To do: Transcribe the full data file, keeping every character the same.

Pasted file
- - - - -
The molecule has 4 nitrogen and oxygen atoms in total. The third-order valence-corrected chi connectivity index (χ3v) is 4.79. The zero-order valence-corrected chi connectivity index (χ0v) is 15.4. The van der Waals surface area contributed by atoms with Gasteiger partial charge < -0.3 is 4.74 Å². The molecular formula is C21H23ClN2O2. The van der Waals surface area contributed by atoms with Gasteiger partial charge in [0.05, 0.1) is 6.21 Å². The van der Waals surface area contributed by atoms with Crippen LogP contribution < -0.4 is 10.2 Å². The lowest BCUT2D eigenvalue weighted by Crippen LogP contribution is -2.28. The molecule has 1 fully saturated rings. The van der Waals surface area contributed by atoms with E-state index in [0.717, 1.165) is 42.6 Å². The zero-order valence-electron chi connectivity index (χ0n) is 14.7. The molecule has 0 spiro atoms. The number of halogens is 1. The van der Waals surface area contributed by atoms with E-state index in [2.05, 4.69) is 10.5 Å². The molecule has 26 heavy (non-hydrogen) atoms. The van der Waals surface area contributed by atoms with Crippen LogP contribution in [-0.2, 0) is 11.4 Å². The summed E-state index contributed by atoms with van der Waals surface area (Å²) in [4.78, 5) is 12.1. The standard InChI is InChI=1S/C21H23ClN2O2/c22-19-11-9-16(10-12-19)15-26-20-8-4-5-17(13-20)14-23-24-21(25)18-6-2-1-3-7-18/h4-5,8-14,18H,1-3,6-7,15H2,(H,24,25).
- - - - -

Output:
The molecule has 4 nitrogen and oxygen atoms in total. The third-order valence-corrected chi connectivity index (χ3v) is 4.79. The zero-order valence-corrected chi connectivity index (χ0v) is 15.4. The van der Waals surface area contributed by atoms with Gasteiger partial charge < -0.3 is 4.74 Å². The molecular formula is C21H23ClN2O2. The van der Waals surface area contributed by atoms with Gasteiger partial charge in [0.05, 0.1) is 6.21 Å². The van der Waals surface area contributed by atoms with Crippen LogP contribution < -0.4 is 10.2 Å². The lowest BCUT2D eigenvalue weighted by Crippen LogP contribution is -2.28. The molecule has 1 fully saturated rings. The van der Waals surface area contributed by atoms with E-state index in [0.717, 1.165) is 42.6 Å². The zero-order valence-electron chi connectivity index (χ0n) is 14.7. The molecule has 0 spiro atoms. The number of halogens is 1. The van der Waals surface area contributed by atoms with E-state index in [2.05, 4.69) is 10.5 Å². The molecule has 26 heavy (non-hydrogen) atoms. The van der Waals surface area contributed by atoms with Crippen LogP contribution in [-0.2, 0) is 11.4 Å². The summed E-state index contributed by atoms with van der Waals surface area (Å²) in [4.78, 5) is 12.1. The standard InChI is InChI=1S/C21H23ClN2O2/c22-19-11-9-16(10-12-19)15-26-20-8-4-5-17(13-20)14-23-24-21(25)18-6-2-1-3-7-18/h4-5,8-14,18H,1-3,6-7,15H2,(H,24,25).